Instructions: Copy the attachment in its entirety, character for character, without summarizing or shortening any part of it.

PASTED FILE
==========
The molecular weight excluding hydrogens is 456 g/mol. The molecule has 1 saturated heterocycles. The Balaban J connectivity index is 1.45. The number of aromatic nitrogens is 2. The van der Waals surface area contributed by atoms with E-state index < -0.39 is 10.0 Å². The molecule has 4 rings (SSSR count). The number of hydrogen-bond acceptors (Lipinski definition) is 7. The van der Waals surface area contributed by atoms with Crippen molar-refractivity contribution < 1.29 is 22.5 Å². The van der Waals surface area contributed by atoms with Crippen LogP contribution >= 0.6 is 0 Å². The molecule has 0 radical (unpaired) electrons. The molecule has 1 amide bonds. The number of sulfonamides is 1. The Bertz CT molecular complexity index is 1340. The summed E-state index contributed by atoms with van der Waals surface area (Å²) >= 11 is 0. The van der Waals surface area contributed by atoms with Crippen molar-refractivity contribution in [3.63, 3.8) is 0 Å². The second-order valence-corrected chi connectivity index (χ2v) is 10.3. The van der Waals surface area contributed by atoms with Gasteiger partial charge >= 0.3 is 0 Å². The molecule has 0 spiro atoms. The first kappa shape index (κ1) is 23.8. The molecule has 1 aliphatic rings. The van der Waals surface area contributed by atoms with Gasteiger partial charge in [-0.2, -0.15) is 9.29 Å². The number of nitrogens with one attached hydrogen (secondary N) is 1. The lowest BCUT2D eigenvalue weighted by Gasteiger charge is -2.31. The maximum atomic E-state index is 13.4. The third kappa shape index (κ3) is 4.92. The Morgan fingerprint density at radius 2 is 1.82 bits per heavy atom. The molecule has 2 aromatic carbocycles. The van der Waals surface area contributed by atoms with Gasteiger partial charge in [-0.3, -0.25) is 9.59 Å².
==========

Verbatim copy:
The molecular weight excluding hydrogens is 456 g/mol. The molecule has 1 saturated heterocycles. The Balaban J connectivity index is 1.45. The number of aromatic nitrogens is 2. The van der Waals surface area contributed by atoms with E-state index < -0.39 is 10.0 Å². The molecule has 4 rings (SSSR count). The number of hydrogen-bond acceptors (Lipinski definition) is 7. The van der Waals surface area contributed by atoms with Crippen molar-refractivity contribution < 1.29 is 22.5 Å². The van der Waals surface area contributed by atoms with Crippen LogP contribution >= 0.6 is 0 Å². The molecule has 0 radical (unpaired) electrons. The molecule has 1 amide bonds. The number of sulfonamides is 1. The Bertz CT molecular complexity index is 1340. The summed E-state index contributed by atoms with van der Waals surface area (Å²) >= 11 is 0. The van der Waals surface area contributed by atoms with Crippen molar-refractivity contribution in [3.63, 3.8) is 0 Å². The second-order valence-corrected chi connectivity index (χ2v) is 10.3. The van der Waals surface area contributed by atoms with Gasteiger partial charge >= 0.3 is 0 Å². The molecule has 0 spiro atoms. The first kappa shape index (κ1) is 23.8. The molecule has 1 aliphatic rings. The van der Waals surface area contributed by atoms with Gasteiger partial charge in [-0.2, -0.15) is 9.29 Å². The number of nitrogens with one attached hydrogen (secondary N) is 1. The lowest BCUT2D eigenvalue weighted by Gasteiger charge is -2.31. The maximum atomic E-state index is 13.4. The third kappa shape index (κ3) is 4.92. The Morgan fingerprint density at radius 2 is 1.82 bits per heavy atom. The molecule has 2 aromatic carbocycles. The van der Waals surface area contributed by atoms with Gasteiger partial charge in [-0.3, -0.25) is 9.59 Å².